Take artificial intelligence (AI), for instance – one of the WEF Top Ten technologies. Both Elon Musk and Stephen Hawking have warned against the risks of out-of-control AI. Earlier this year, they signed an open letter highlighting the opportunities and challenges around developing robust and beneficial AI. The letter acknowledges that, without foresight and due consideration, AI’s promise of substantially augmenting human intelligence as we seek to eradicate disease, make better use of available resources and improve quality of life, could be undermined by unanticipated drawbacks. Imagine, for instance, the dangers of maliciously programmed autonomous weapons, or intelligent machines that don’t understand or respect human values.
Other technologies in the WEF Top Ten present similar challenges. Drones raise concerns around security and privacy. The digital genome brings us closer to Gattaca-like discrimination practices based on our DNA. Precise genetic engineering techniques enable the ethically complex re-design and re-invention of living organisms. Additive manufacturing methods such as 3-D printing raise new challenges in how novel materials and processes are used safely.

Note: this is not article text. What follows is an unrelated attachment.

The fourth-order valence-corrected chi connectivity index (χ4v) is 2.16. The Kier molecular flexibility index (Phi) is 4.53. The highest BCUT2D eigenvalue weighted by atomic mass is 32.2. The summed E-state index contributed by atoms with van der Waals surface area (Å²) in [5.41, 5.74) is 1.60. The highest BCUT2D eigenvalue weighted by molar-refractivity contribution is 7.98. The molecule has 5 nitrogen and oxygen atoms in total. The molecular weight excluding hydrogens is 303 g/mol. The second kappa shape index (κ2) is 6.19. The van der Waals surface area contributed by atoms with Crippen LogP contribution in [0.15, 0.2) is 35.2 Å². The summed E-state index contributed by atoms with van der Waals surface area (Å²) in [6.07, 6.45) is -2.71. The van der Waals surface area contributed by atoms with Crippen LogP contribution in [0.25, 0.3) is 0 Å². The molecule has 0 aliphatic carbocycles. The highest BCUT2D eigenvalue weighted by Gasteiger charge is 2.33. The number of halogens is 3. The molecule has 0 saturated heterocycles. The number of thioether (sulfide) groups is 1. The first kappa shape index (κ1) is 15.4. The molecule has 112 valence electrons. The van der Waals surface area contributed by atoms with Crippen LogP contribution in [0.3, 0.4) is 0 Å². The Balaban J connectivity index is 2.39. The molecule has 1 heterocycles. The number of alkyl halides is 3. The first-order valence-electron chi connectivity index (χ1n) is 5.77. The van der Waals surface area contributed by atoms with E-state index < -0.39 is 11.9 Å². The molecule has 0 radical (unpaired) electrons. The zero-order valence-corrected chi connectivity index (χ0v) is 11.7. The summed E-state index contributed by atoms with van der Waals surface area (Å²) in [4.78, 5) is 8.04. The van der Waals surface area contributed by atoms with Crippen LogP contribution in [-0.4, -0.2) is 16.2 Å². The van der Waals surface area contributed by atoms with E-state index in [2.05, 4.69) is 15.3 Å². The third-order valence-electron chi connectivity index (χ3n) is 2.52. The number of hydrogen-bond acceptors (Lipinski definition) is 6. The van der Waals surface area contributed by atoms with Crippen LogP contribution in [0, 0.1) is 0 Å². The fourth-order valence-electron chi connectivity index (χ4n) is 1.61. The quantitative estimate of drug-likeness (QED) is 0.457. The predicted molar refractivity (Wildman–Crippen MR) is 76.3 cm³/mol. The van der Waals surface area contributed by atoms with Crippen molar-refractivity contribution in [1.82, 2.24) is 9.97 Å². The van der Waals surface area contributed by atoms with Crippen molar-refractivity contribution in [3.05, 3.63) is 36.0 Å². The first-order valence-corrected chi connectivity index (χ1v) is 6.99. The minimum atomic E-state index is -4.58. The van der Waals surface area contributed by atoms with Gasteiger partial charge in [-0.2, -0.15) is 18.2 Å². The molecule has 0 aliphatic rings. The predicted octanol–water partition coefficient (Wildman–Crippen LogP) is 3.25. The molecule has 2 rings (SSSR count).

These technologies are not inherently safe and secure. Yet they’re nevertheless critically important because of their potential benefits.
We need tech to address world problems
Despite possible downsides, society needs technology innovation. We live in a world where one billion people are still without basic sanitation. Over six million children die each year before reaching the age of five. Over 14% of the world’s people each live on less than US$1.25 a day. More than 2.5 billion people are at risk from infectious diseases like dengue and malaria. Ensuring sufficient water, food and energy to sustain acceptable living standards will become increasingly challenging in the coming years.
Technology innovation alone will not solve these and other challenges. But without it, many will not be solved at all.
So we can’t afford to slam the breaks on emerging technologies. Each of the WEF Top Ten technologies holds the promise of advances that will change lives for the better. From novel recyclable plastics, to advanced manufacturing processes, to the possibility of personally tailored health programs, these technologies represent the tip of an innovation iceberg that could help eradicate disease, alleviate poverty and inequality, and help address some of the most pressing challenges of our time.
Yet good intentions alone will not ensure we see the benefits of these technological breakthroughs.
Tech doesn’t emerge into a vacuum